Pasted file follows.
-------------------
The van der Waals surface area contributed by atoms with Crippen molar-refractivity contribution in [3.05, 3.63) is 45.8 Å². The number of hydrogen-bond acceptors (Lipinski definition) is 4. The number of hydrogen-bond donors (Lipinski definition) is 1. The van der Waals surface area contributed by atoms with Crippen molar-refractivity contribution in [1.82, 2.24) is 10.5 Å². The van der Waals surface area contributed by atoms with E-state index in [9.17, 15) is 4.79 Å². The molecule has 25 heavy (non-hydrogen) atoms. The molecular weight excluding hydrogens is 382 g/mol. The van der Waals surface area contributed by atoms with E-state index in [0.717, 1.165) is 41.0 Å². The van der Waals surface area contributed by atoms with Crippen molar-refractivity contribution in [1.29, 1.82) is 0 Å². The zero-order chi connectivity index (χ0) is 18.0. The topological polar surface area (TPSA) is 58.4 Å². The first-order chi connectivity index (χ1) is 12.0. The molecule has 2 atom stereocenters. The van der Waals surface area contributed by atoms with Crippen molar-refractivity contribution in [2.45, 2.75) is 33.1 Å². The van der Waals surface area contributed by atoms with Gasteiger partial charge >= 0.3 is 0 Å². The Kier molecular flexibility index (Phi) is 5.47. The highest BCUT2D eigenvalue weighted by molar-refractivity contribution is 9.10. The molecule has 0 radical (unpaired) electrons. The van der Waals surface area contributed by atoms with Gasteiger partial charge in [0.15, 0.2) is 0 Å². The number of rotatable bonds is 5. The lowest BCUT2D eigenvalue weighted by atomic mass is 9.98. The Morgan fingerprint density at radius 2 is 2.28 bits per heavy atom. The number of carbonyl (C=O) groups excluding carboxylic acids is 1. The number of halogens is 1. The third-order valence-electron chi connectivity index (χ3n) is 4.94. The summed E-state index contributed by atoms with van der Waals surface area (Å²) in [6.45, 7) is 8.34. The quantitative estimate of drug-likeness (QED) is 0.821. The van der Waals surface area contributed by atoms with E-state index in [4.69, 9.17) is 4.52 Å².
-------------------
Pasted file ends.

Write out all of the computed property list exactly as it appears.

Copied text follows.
The van der Waals surface area contributed by atoms with Crippen molar-refractivity contribution in [3.05, 3.63) is 45.8 Å². The number of hydrogen-bond acceptors (Lipinski definition) is 4. The number of hydrogen-bond donors (Lipinski definition) is 1. The van der Waals surface area contributed by atoms with Crippen molar-refractivity contribution in [1.82, 2.24) is 10.5 Å². The van der Waals surface area contributed by atoms with E-state index in [9.17, 15) is 4.79 Å². The molecule has 25 heavy (non-hydrogen) atoms. The molecular weight excluding hydrogens is 382 g/mol. The van der Waals surface area contributed by atoms with E-state index in [0.717, 1.165) is 41.0 Å². The van der Waals surface area contributed by atoms with Crippen molar-refractivity contribution in [1.29, 1.82) is 0 Å². The zero-order chi connectivity index (χ0) is 18.0. The topological polar surface area (TPSA) is 58.4 Å². The first-order chi connectivity index (χ1) is 12.0. The molecule has 2 atom stereocenters. The van der Waals surface area contributed by atoms with Crippen molar-refractivity contribution in [2.45, 2.75) is 33.1 Å². The van der Waals surface area contributed by atoms with Gasteiger partial charge >= 0.3 is 0 Å². The Kier molecular flexibility index (Phi) is 5.47. The highest BCUT2D eigenvalue weighted by molar-refractivity contribution is 9.10. The molecule has 0 radical (unpaired) electrons. The van der Waals surface area contributed by atoms with Gasteiger partial charge in [0.15, 0.2) is 0 Å². The number of rotatable bonds is 5. The lowest BCUT2D eigenvalue weighted by atomic mass is 9.98. The Morgan fingerprint density at radius 2 is 2.28 bits per heavy atom. The number of carbonyl (C=O) groups excluding carboxylic acids is 1. The number of halogens is 1. The third-order valence-electron chi connectivity index (χ3n) is 4.94. The summed E-state index contributed by atoms with van der Waals surface area (Å²) in [6.45, 7) is 8.34. The quantitative estimate of drug-likeness (QED) is 0.821. The van der Waals surface area contributed by atoms with E-state index in [4.69, 9.17) is 4.52 Å².